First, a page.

How to Organize a Paste-up Show

How to Organize a Paste-up Show

Exhibition opportunities are often few and far between for artists.

Sure, galleries might do open calls; similarly, there might be open calls for festivals. Alternatively, you might approach a publisher or self-publish a photo book. The biggest hurdle with many of these is managing expectations between the various stakeholders.

What Is a Paste-up Show? And How Do You Put on Your Own Show?

One alternative avenue to exhibit work you may not have considered is a paste-up exhibition. To clarify, a paste-up is not graffiti. Graffiti is when someone’s property is marked or defaced without their permission.

So, what is a paste-up exactly, and how does it work with photography? Well, for starters, as with most things in life, this is best done in groups. Many hands make lighter work, or in this case, many hands make smaller portions of fees. The more people you have, the less each person has to pay.

Next, with a paste-up, you seek permission from stakeholders involved. For example, you might seek permission from the local government or from a store or business who may have a free wall available. Alternatively, you may consider renting a billboard, ideally one low to the ground.

You may be thinking that this sounds pricey! Well, the trick is to find a location that is low traffic or already allows for public artworks. Billboards or space rental with lower foot traffic, may be as little as $200-$300 a month. Bargain!

Once you have curated a selection of artists and a suitable location, you pretty much just organize for opening night. For example, a few of my friends who are part of an artists' collective contacted local business within the area to sponsor catering and even some drinks. What sponsors may get out of this is a small space on the advertising or perhaps a promise for promoters to use their venue as the designated place to go to after the show. In the latter case, they have a captured audience of patrons who will purchase food and drink there.

A paste-up show has a very 'grassroots' and 'can-do' method of showing work. If you are in Australia, you might consider Emerging Artists Collective's next show on March 18th, 2023 and 6pm at Collingwood, at 2/133-135 Johnston Street.

The final piece of this puzzle is, of course, opening night. Everyone involved should bring themselves, at least one plus one, and a good attitude. If you invite curators, arts workers, or individuals aligned with arts institutions to your show, it may be a good way to show your work to industry professionals. Seeing work printed within a public-facing context is a great feeling, and a paste-up show is just one way to do that.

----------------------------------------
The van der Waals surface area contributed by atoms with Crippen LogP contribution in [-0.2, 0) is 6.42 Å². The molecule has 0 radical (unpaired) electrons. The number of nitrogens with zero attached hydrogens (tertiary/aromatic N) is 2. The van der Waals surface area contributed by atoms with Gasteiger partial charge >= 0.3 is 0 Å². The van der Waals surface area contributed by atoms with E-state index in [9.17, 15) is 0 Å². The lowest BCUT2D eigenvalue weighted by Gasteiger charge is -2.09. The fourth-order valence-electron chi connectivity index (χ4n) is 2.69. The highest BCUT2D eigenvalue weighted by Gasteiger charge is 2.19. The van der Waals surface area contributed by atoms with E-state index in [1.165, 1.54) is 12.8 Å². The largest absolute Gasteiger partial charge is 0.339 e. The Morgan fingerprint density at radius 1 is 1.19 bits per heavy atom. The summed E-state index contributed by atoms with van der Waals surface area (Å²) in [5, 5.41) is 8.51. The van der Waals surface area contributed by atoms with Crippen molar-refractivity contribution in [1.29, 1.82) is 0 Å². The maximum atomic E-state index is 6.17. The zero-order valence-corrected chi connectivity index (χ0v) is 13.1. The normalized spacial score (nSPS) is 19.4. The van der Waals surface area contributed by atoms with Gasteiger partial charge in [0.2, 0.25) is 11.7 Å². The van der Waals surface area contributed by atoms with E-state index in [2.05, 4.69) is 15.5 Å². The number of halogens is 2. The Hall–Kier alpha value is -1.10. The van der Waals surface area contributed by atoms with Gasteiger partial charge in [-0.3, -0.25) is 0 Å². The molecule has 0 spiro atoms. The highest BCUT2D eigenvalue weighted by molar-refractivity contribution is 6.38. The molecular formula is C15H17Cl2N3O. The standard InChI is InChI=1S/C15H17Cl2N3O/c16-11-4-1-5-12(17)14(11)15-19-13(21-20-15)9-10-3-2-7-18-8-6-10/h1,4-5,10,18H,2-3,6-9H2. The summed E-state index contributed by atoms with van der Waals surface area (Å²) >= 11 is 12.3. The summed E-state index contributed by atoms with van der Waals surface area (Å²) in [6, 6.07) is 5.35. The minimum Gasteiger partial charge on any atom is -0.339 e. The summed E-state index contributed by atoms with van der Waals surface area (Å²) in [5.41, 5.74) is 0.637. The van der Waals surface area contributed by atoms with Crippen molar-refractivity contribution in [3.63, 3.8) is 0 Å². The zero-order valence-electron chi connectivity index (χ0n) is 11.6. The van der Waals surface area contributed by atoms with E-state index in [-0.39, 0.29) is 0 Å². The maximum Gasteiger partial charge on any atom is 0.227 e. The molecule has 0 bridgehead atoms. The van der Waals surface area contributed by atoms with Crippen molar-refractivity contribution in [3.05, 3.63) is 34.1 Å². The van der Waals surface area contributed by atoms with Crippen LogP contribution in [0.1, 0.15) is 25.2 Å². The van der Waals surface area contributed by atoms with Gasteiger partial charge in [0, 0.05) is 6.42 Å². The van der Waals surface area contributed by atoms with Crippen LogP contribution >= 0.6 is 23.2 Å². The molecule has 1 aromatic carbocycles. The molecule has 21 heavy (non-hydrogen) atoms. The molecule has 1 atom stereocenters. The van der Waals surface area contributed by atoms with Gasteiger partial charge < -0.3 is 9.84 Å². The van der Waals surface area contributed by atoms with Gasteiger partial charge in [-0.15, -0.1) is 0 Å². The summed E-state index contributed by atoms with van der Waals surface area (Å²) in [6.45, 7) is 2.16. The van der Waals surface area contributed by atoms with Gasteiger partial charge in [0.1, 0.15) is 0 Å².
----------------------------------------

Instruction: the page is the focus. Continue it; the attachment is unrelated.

This is, of course, a very shorthand account of what to do. Get a group, get a place, put on a show (with help from locals). As with managing any large project, giving yourself enough time and researching further what to do or how to do it is key. As you may infer, your local government laws of what is possible or what is available in your town or city may vary.

Images provided by Emerging Artists Collective. Used with permission.

Ali Choudhry's picture

Ali Choudhry is a photographer in Australia. His photographic practice aims to explore the relationship with the self, between the other, and the world. Through use of minimalist compositions and selective use of color and form he aims to invoke what he calls the "breath". He is currently working towards a BA (Honours) in Photography.

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This is an interesting idea. I think for it to be successful, the entire paste up needs to be large, concise, and easy to read from a distance so people know what it is. Maybe a few large images with a QR code to follow you on instagram or something like that. It's an interesting concept though

For transparency, I know the folks in EAC and they organized the first one of these during COVID when there wasn't a possibility to congregate safely or legally indoors. In that sense, it was a way to do something; but they're doing more and more of these and it kind of is a really different way to show work. I guess it's hard to tell from the images but some of those in the billboard on the article are nearly A3 (11.7 in x 16.5 in); big enough to see from a distance but really are meant to be viewed by foot traffic. Also one of the reasons finding a 'billboard' which is very low to the ground or at ground level is ideal!

Oh, and they also had QR codes to their own site which had more info on each artist! For example: